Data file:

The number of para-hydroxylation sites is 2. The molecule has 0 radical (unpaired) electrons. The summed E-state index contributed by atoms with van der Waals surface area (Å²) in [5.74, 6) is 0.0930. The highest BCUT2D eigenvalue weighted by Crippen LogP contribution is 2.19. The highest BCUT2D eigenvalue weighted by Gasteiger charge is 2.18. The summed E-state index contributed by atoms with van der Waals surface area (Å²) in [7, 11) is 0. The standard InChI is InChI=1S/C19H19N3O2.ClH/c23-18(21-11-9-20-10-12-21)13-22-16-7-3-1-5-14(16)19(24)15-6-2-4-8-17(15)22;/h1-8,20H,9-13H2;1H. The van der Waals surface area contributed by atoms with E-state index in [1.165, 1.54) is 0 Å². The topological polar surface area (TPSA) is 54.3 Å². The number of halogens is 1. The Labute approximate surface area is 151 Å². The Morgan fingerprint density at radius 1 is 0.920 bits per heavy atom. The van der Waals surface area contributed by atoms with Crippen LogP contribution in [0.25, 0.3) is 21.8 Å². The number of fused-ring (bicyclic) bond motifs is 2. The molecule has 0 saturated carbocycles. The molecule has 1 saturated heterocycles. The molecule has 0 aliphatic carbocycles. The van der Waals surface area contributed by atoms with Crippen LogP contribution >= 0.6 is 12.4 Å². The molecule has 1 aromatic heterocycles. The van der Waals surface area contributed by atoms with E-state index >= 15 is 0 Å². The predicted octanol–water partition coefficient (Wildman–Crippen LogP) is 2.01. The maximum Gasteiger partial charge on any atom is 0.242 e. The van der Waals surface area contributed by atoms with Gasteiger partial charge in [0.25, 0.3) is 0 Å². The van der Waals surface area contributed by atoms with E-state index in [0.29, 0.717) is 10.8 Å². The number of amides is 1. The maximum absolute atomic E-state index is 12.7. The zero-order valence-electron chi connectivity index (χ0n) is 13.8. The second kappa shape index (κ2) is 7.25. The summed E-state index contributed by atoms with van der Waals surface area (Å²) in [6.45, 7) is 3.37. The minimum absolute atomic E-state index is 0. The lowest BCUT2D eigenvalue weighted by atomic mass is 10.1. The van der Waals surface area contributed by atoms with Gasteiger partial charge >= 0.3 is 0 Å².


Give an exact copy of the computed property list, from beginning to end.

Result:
The number of para-hydroxylation sites is 2. The molecule has 0 radical (unpaired) electrons. The summed E-state index contributed by atoms with van der Waals surface area (Å²) in [5.74, 6) is 0.0930. The highest BCUT2D eigenvalue weighted by Crippen LogP contribution is 2.19. The highest BCUT2D eigenvalue weighted by Gasteiger charge is 2.18. The summed E-state index contributed by atoms with van der Waals surface area (Å²) in [7, 11) is 0. The standard InChI is InChI=1S/C19H19N3O2.ClH/c23-18(21-11-9-20-10-12-21)13-22-16-7-3-1-5-14(16)19(24)15-6-2-4-8-17(15)22;/h1-8,20H,9-13H2;1H. The van der Waals surface area contributed by atoms with E-state index in [1.165, 1.54) is 0 Å². The topological polar surface area (TPSA) is 54.3 Å². The number of halogens is 1. The Labute approximate surface area is 151 Å². The Morgan fingerprint density at radius 1 is 0.920 bits per heavy atom. The van der Waals surface area contributed by atoms with Crippen LogP contribution in [0.25, 0.3) is 21.8 Å². The number of fused-ring (bicyclic) bond motifs is 2. The molecule has 0 saturated carbocycles. The molecule has 1 saturated heterocycles. The molecule has 0 aliphatic carbocycles. The van der Waals surface area contributed by atoms with Crippen LogP contribution >= 0.6 is 12.4 Å². The molecule has 1 aromatic heterocycles. The van der Waals surface area contributed by atoms with E-state index >= 15 is 0 Å². The predicted octanol–water partition coefficient (Wildman–Crippen LogP) is 2.01. The maximum Gasteiger partial charge on any atom is 0.242 e. The van der Waals surface area contributed by atoms with Gasteiger partial charge in [0.25, 0.3) is 0 Å². The van der Waals surface area contributed by atoms with E-state index in [0.29, 0.717) is 10.8 Å². The number of amides is 1. The maximum absolute atomic E-state index is 12.7. The zero-order valence-electron chi connectivity index (χ0n) is 13.8. The second kappa shape index (κ2) is 7.25. The summed E-state index contributed by atoms with van der Waals surface area (Å²) in [6.45, 7) is 3.37. The minimum absolute atomic E-state index is 0. The lowest BCUT2D eigenvalue weighted by atomic mass is 10.1. The van der Waals surface area contributed by atoms with Gasteiger partial charge >= 0.3 is 0 Å².